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Accueil du site > Equipes > Vecteurs colloïdaux et transport tissulaire (B. Verrier) > Thématiques > Toxicité et biodistribution chez le poisson zèbre > Biodistribution and toxicity in the Zebrafish

Biodistribution and toxicity in the Zebrafish

Project leader(s) : D. Le Guellec, B. Verrier, E. Delaune

People involved in the project : S. Legaz, J. Resseguier, C. Primard

The mechanisms of particles capture by the tissues and their potential transport in the body can be apprehended through different biological models adapted (in vitro, in vivo), controlled and available in the laboratory. We have access to infrared camera for non-invasive observations on anesthetized animals through collaborations (Prof. S. Paul, GIMAP, Saint-Etienne and Dr. R. Le Grand, CEA, Fontenay-aux-Roses), using adapted particles labeled with an IR fluorophore.

However, these systems of observation in the whole animal may be limited in terms of sensitivity or depth of field. So we have chosen a new animal model, the Zebrafish (Danio rerio), more adapted to the study of the biodistribution of PLA nanoparticles across the individual. We are able to study the transport of particles administered orally by bathing the fish in a solution of fluorescent particles, but also to study the dispersed particles after their intravenous injection into three days post-fertilization larvae.

The larvae of Zebrafish are transparent, which allows their observation by fluorescence microscopy by a non-invasive method. Thanks to their small size, micro-sections of the whole organism can be made to study the distribution of particles in the various organs of the animal. We finally have access to transgenic strains of Zebrafish, such as Fli-GFP (in which the endothelial cells express green fluorescent protein, GFP) or Fms-cherry (in which the macrophages are labeled by a red fluorescent protein).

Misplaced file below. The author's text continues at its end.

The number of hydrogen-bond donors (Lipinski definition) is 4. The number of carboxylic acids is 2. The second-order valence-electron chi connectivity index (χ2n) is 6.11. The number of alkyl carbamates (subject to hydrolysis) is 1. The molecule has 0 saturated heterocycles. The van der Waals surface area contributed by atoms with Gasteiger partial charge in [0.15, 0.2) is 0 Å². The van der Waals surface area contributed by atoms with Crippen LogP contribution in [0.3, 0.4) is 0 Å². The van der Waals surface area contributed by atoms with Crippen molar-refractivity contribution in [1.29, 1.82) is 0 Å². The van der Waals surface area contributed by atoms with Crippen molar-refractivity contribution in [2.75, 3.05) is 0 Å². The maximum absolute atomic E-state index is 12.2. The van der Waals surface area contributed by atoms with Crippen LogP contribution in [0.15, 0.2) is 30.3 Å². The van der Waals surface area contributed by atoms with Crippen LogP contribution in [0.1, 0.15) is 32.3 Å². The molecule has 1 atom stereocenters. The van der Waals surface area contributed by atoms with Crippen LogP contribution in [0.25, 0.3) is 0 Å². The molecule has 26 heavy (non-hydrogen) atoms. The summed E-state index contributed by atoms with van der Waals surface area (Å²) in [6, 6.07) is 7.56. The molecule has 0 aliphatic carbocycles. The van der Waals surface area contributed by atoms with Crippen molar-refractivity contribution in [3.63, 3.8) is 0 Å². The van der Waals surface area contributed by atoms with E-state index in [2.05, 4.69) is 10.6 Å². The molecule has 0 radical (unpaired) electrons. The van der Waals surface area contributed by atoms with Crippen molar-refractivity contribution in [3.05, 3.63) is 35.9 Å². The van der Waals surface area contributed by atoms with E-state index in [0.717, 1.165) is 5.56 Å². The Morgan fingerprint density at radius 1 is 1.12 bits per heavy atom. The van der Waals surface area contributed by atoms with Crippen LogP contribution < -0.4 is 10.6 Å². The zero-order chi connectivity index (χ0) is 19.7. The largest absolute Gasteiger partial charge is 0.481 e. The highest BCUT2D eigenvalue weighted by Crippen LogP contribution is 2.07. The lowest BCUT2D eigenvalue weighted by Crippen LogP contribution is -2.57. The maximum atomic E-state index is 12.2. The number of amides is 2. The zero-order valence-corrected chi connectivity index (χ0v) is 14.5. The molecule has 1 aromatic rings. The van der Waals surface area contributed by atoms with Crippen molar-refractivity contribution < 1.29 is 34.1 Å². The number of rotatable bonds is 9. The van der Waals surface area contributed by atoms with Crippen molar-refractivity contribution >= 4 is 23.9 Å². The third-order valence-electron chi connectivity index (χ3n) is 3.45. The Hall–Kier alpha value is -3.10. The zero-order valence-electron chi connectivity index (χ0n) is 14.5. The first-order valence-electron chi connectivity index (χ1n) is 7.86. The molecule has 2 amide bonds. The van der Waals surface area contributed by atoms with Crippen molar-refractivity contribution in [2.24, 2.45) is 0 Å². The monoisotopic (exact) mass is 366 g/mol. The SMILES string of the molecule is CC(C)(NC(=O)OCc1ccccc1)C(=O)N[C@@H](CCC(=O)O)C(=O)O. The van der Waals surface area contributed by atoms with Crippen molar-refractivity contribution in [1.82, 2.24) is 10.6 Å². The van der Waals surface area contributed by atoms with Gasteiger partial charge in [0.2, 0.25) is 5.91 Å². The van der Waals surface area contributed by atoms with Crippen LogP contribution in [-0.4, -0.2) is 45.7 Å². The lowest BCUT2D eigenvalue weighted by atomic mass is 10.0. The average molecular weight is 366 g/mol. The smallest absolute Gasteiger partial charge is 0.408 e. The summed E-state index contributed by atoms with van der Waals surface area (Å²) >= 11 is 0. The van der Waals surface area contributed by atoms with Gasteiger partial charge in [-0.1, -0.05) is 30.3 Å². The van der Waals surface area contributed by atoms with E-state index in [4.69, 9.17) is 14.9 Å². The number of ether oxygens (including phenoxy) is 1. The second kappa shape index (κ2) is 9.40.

This model finally opens prospects for cytotoxic studies of our particulate systems and other molecules developed in the Unit.

Biodistribution of red-fluorescent PLA nanoparticles after their intravenous injection in a 3 days-post-fecundation Zebrafish. The image results from the superposition of two photographs, one of transmitted light microscopy and the second one of fluorescence (red). The white box indicates the location of the magnification presented by red fluorescence, and the asterisk indicates the site of particles injection.

References :

Development of the zebrafish myoseptum with emphasis on the myotendinous junction.
Charvet B, Malbouyres M, Pagnon-Minot A, Ruggiero F and Le Guellec D
2011 - Cell Tis. Res. 346, 439-449.

CKIP-1 regulates mammalian and zebrafish myoblast fusion.
Baas D, Caussanel-Boude S, Guiraud A, Calhabeu F, Delaune E, Pilot F, Chopin E, Machuca-Gayet I, Vernay A, Bertrand S, Rual JF, Jurdic P, Hill DE, Vidal M, Schaeffer L, Goillot E.
2012 - J Cell Sci. 125(Pt 16):3790-800.

Collaborations :

PRECI : Plateau de Recherche Expérimentale de Criblage in vivo
Animalerie poisson de la SFR BioSciences Gerland - Lyon Sud (US8 / UMS3444)
Contact : Laure BERNARD